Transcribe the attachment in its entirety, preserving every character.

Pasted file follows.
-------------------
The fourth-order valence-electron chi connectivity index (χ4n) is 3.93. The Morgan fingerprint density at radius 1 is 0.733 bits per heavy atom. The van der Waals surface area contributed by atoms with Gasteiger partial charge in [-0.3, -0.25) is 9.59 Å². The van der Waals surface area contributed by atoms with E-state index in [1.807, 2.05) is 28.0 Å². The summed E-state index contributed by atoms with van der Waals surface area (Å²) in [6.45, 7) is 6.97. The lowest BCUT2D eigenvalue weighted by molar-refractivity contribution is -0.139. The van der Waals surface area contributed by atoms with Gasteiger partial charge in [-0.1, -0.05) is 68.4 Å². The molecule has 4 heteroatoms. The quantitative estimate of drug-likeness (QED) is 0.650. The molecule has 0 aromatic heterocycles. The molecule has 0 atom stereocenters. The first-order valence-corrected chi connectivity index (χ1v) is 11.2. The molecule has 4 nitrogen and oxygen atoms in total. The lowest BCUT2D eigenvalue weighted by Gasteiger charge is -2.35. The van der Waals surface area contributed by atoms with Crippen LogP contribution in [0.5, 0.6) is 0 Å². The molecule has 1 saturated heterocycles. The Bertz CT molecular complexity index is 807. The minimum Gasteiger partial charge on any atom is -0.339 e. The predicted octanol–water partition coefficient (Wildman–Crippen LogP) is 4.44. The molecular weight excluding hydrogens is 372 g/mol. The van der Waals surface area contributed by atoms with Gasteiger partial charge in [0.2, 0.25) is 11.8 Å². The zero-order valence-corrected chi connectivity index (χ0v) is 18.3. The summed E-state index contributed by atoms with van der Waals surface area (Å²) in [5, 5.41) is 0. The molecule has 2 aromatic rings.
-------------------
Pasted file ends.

The fourth-order valence-electron chi connectivity index (χ4n) is 3.93. The Morgan fingerprint density at radius 1 is 0.733 bits per heavy atom. The van der Waals surface area contributed by atoms with Gasteiger partial charge in [-0.3, -0.25) is 9.59 Å². The van der Waals surface area contributed by atoms with E-state index in [1.807, 2.05) is 28.0 Å². The summed E-state index contributed by atoms with van der Waals surface area (Å²) in [6.45, 7) is 6.97. The lowest BCUT2D eigenvalue weighted by molar-refractivity contribution is -0.139. The van der Waals surface area contributed by atoms with Gasteiger partial charge in [-0.1, -0.05) is 68.4 Å². The molecule has 4 heteroatoms. The quantitative estimate of drug-likeness (QED) is 0.650. The molecule has 0 aromatic heterocycles. The molecule has 0 atom stereocenters. The first-order valence-corrected chi connectivity index (χ1v) is 11.2. The molecule has 4 nitrogen and oxygen atoms in total. The lowest BCUT2D eigenvalue weighted by Gasteiger charge is -2.35. The van der Waals surface area contributed by atoms with Crippen LogP contribution in [0.5, 0.6) is 0 Å². The molecule has 1 saturated heterocycles. The Bertz CT molecular complexity index is 807. The minimum Gasteiger partial charge on any atom is -0.339 e. The predicted octanol–water partition coefficient (Wildman–Crippen LogP) is 4.44. The molecular weight excluding hydrogens is 372 g/mol. The van der Waals surface area contributed by atoms with Gasteiger partial charge in [0.2, 0.25) is 11.8 Å². The zero-order valence-corrected chi connectivity index (χ0v) is 18.3. The summed E-state index contributed by atoms with van der Waals surface area (Å²) in [5, 5.41) is 0. The molecule has 2 aromatic rings.